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To help others open up, Insight host Kumi Taguchi had to face her family history

Springtime in Japan, 2019. After an icy winter, the country was ablaze with pink cherry blossoms, prized by locals as a symbol of life’s ephemeral beauty. But the serene landscape did little to loosen the knot in Kumi Taguchi’s stomach. Hurtling towards her destination on a bullet train, she decided to scrap the TV program she’d travelled almost 8000 kilometres to film. “I can’t do this,” she told her producer. “My story is not for sale.”

“It seemed like a good idea when we discussed it in the office in Sydney,” says Kumi, the new host of SBS’s flagship current affairs program Insight. “But when you actually get there, the emotional reality is very different. I was just crying and crying.”

Kumi is sitting at her kitchen table inside the sunny home on Sydney’s lower north shore she shares with her 15-year-old daughter, Coco, and their toilet-trained Netherland Dwarf rabbit, Miles. (He uses a litter tray.) Despite COVID-19 necessitating a Zoom interview, she prepares as though I’m visiting in person, laying out a plate of freshly baked biscuits.

In a broadcasting career spanning more than two decades, Kumi’s high-profile roles have included: co-anchoring the afternoon and evening shifts on ABC’s news channel; filling in as host of 7.30, News Breakfast and ABC Radio Sydney’s drive slot; emceeing the Invictus Games opening and closing ceremonies to a global audience of 60 million; and presenting various news and current affairs programs during a six-year stint in Hong Kong.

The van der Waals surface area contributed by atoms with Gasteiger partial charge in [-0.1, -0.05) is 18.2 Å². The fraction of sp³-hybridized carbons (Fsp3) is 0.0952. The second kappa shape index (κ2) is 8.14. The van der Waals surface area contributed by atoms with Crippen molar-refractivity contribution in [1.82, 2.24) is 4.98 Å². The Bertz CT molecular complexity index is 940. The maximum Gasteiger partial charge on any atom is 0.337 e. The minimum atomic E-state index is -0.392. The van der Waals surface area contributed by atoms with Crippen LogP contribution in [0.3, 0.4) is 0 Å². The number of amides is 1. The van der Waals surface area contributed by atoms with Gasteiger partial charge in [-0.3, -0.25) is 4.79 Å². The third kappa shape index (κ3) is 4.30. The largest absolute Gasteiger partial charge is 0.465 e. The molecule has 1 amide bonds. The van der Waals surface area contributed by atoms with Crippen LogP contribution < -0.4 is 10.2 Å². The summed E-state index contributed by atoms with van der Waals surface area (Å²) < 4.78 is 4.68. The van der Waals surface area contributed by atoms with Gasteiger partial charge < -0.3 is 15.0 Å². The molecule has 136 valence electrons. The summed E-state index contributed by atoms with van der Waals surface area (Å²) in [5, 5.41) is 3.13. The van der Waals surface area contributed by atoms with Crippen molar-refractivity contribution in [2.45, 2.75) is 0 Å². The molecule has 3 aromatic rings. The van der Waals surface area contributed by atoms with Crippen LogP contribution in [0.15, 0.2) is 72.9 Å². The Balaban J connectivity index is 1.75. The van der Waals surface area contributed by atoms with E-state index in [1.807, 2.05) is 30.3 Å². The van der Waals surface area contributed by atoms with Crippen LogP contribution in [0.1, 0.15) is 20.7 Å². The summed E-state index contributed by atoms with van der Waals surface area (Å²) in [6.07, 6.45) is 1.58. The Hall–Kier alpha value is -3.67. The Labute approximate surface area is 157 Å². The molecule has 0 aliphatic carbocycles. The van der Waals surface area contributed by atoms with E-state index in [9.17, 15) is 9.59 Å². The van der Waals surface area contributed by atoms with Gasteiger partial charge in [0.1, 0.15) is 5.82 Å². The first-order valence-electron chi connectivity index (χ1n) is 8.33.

Taguchi is the new host of SBS’s flagship current affairs program, Insight.

Taguchi is the new host of SBS’s flagship current affairs program, Insight. Credit:Tāne Coffin

In 2017, Kumi replaced Geraldine Doogue as the host of Compass, ABC’s long-running religion and ethics series. Her father, Akira, had died in Melbourne two months prior – but by 2019, his family in Tokyo remained unaware of his passing. (After his parents died, he lost contact with family members in Japan.)

Intrigued by Akira’s complicated relationship with his homeland, Kumi vowed to track down his surviving relatives while documenting her journey for Compass.

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In 1943, 10-year-old Akira was sent to live with other children in the mountains outside Tokyo: an attempt by the Japanese government to preserve younger generations as bombs rained down upon its most populous city. In between foraging for food, the children practised escape drills by walking in a single file while maintaing physical contact with the boy in front. After a bomb exploded during one of these drills, sending shrapnel flying, Akira felt a hand slip from his shoulder. When he turned, he saw his best friend’s lifeless body on the ground.

After marrying Mary, an Australian, and moving to Melbourne to work as
a journalist at ABC’s Radio Australia network in 1974, Akira only returned to Japan three times. In his will, he specified that his ashes should remain in Australia. Kumi suspects her father didn’t want his death to “inconvenience” the family he’d left behind.

As she gazed out the window of the bullet train, she worried she was making a mistake. Would news of Akira’s death bring peace to his family or simply cause them distress? Would they object to her arriving unannounced with a camera crew in tow? Was she truly prepared to share such intimate scenes with a national television audience?